I first talked with Jim Blue in early 2010 for a piece I was writing about his former station, long-suffering WNWO-TV, Channel 24.
By then the veteran TV journalist was working at the Fox affiliate WFFT-TV in Fort Wayne as news director-anchor, having left WNWO in 2008 when his contract wasn't renewed.
Then I received a press release announcing the 60-year-old Blue's return to Channel 24 as its news director and 6 p.m. co-anchor, effective Jan. 21.
My first thought: Why? Why would he come back to this ratings-challenged "blackhole," as one of the station's former anchors called it?
"It allowed me to come back to Toledo and be with the woman I love," he said. When Blue left for Fort Wayne, his wife of nearly 32 years, Kay, a professor at Owens Community College, remained in their Toledo home. Accepting the WNWO job means no more weekend commutes for the couple.
Blue also told me that the WNWO opportunity was too good to pass up professionally; he'll oversee between 20-25 on and off-camera personnel, and a newsroom that station owner Barrington Broadcasting recently upgraded with a new set and equipment.
"A lot of good changes have been made here in terms of building the staff and enhancing the equipment and so forth," he said. "It isn't what it was, perhaps as recently as a year ago.
"The circumstances could not have been better."
The parade of former WNWO management who have come and gone in my nearly five years at The Blade might suggest otherwise.
Perhaps at one point, Blue would have been one of them.
He was an anchor at Channel 24 in May, 2004, when the station was first truly competitive in the ratings. He also was there a few months later when his veteran news director Lou Hebert was fired and the news department went tabloid journalism. And he was there for nearly four more years as viewers rejected the changes and tuned out the newscasts.
"I thought we had established a pretty successful approach," he told me in that 2010 interview. "It was disappointing to see things had changed and our ratings had declined."
Blue, though, isn't concerned about replicating that same formula for success from nearly a decade ago. Hebert tried that. He was brought back in early 2010 as a veteran presence — reporter, mentor, and de facto news director — for a younger staff and by May, 2011, was fired.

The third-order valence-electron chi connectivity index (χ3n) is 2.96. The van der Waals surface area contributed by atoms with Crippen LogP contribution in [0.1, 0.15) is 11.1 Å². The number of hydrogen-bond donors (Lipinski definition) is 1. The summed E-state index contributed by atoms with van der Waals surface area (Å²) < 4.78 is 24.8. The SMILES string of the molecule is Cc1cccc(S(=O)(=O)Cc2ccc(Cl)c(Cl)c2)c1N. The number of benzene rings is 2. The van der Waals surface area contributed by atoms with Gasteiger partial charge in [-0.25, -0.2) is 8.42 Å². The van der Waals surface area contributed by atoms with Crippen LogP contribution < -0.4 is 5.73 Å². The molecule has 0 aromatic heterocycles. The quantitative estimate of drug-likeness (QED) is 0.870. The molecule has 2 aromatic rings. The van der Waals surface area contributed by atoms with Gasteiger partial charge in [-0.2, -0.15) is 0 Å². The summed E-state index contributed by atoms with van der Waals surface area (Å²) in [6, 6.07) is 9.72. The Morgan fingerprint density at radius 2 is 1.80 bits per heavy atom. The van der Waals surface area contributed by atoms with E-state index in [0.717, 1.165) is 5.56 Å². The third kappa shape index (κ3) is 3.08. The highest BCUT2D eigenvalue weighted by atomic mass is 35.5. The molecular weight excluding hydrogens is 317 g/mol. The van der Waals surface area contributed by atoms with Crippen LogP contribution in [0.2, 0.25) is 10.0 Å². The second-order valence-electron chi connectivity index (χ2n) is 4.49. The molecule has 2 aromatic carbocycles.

"Is doing good journalism a good thing? Yeah," Blue said. "But I can't repeat the past. I can simply build on what we have now."
What Blue is inheriting as news director remains a younger staff, one that was recently led by a rookie news director, Amulya Raghuveer, who opted "to take a more nontraditional approach" in covering and presenting the news. Stubbornly bleak newscast ratings under her leadership suggested audiences weren't fond of those changes either, and Raghuveer returned to her original position as the station's Internet managing editor. In the November Nielsen's, WNWO finished a distant third in all four of its newscasts; its 6 to 7 a.m. news failed to draw even enough viewers for Nielsen to measure for the ratings.
"I have not looked at the ratings — not currently," Blue said. "[But] history is the past and does not dictate the future. If it did there would be no point in trying to do anything, there would be no point in trying to improve things. I am optimistic that we can make positive changes here."
The key, he said, is to be given the time to institute his changes and the patience to see those improvements increase viewership. That's what he had at WFFT, where he successfully built, launched, and expanded the station's news operation.
"I started up a new operation there and ... last summer we were the No. 2 late local news in Fort Wayne," Blue said. "That's not bad to go from essentially having nothing — we were not just a zero, we were nonexistent — to having a late local news at No. 2.
"It's not what the ratings are here now that matter; ask me four years from now what the ratings are and it will matter to me."
Contact Kirk Baird at email@example.com or 419-724-6734. firstname.lastname@example.org or 419-724-6734.